Wilbur the pig is scared of the end of the season, because he knows that come that time, he will end up on the dinner table. He hatches a plan with Charlotte, a spider that lives in his pen, to ensure that this will never happen.
Nanny McPhee arrives to help a harried young mother who is trying to run the family farm while her husband is away at war, though she uses her magic to teach the woman's children and their two spoiled cousins five new lessons.
Upon moving into the run-down Spiderwick Estate with their mother, twin brothers Jared and Simon Grace, along with their sister Mallory, find themselves pulled into an alternate world full of faeries and other creatures.
Based on the beloved children's novel by E.B. White, a young girl named Fern rescues a runty piglet, raises it as her own and names him Wilbur. However, after Wilbur grows into a pig, she is compelled to sell him to her Uncle Homer Zuckerman down the street. At Zuckerman's barn, Wilbur meets a host of animals and later learns from them that come winter, he will be slaughtered for food. Fearing for his life, Charlotte, a gentle and wise spider whom befriended the lonely Wilbur, vows to save his life.Written by
Charlotte's Web, based on the book by E.B. White, directed by Gary Winick, film story by Earl Hamner Jr. and screenplay by Susannah Grant and Karey Kirkpatrick is a heart warming story of friendship, loyalty and acceptance.
When a runt pig is born, a little girl, Fern, talks her father out of slaughtering the pig. Fern, played by Dakota Fanning, raises the pig, Wilbur, by hand until the pig is too large to stay in the house. She takes Wilbur, voice by Dominic Scott Kay, to live with her uncle. It is only after Wilbur goes to live with her uncle that Fern realizes that her pig will be slaughtered for Christmas dinner.
In the barn where Wilbur goes to live there is a collection of funny and uptight animal characters. Each character's voice is provided by a recognizable, familiar voice. Samuel the sheep, voice by John Cleese, is the uptight leader of the sheep and occasionally provider of sage advice. Steve Buscemi provides his voice for the mischievous and self-minded Templeton the Rat. Expecting geese parents Gussy and Golly Goose, whose voices are provided by Oprah Winfrey and Cedric the Entertainer. Bitsey, Kahty Bates, and Betsy, Reba McEntire, cows, provide the physical and fart humor for the movie. Wilbur is not so delicately informed by Templeton that he will be slaughtered.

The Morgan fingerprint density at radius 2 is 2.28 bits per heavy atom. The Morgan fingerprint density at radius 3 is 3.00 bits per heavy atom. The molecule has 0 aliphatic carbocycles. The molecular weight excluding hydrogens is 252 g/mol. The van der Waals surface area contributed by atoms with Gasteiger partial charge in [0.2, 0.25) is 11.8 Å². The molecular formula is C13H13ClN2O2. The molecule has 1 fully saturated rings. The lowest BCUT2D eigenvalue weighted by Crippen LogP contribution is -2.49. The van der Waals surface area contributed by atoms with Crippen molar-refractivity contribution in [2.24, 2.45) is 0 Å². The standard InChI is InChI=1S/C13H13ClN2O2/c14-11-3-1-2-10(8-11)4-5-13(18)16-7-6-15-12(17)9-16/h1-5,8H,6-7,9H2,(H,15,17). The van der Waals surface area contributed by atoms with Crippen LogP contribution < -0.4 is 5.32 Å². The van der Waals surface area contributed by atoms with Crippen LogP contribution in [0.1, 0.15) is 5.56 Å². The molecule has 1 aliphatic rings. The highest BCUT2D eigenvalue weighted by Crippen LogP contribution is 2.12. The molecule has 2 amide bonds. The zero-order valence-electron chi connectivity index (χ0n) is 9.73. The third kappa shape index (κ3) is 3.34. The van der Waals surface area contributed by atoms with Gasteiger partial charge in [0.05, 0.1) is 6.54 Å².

This sends Wilbur into an emotional down-spiral. Luckily for him, he makes a new friend, Charlotte the Spider, who promises to find a way to keep him from being slaughtered. Taking her promise seriously, Charlotte spins a series of webs that have the words, "Radiant" and "Some Pig" to draw attention to how special Wilbur truly is.
Julia Roberts was a wonderful cast for Charlotte. Her soft, sweet voice effectivelyembodies the spirit of E.B. White's character. Charlotte's cool head,and confident demeanor, give hope to the barn and most importantly, Wilbur. Roberts does a great job at making Charlotte a constant and level character. Charlotte was completely animated. The computer animation wasn't anything to sneeze at, nor was it anything to praise.
There were several scenes where Charlotte looks to be the size of, or larger, that of a tarantula. There are other times when she doesn't seem to be a daddy long legs. Still, the animators did a good job of making her feel like a character rich with emotion. I'm sure it was a challenge to make a spider both realistic and emotional.
Dakota Fanning was adorable in the movie. I was disappointed because at times her acting was inconsistent and strained. Still, there is a reason why she is one of the most desired child actors in Hollywood. The problem with having voices done by celebrities is you spend so much of your time seeing their faces, instead of the character that it can be a little confusing. Can you imagine a movie where Julia Roberts is put in a jar by a little boy as Cedric the Entertainer and Oprah Winfrey stand by and watch? It gets even worse when you associate a voice to a character. One of the crows is played by Thomas Haden Church. Church used to play the airplane mechanic on "Wings". During the extremely funny scenes with the crows, all I could see was the mechanic on "Wings. " While I think you should defiantly have a recognizable voice in your film, if you do too many it's distracting.
Even though I was distracted by the different voices occasionally, I was generally lost in the story. I was in a theater with several small children and most of them made it though the movie with out yelling, fussing or getting bored. Either they were the best behaved children ever or they were truly enjoying the movie.
I knew how the story was going to end; I started to cry when it actually happened.
I don't think this movie is the end all be all of what Charlotte's Web could be. I think it will do just fine until a better one comes out. Don't be afraid to take your children, they'll love it!
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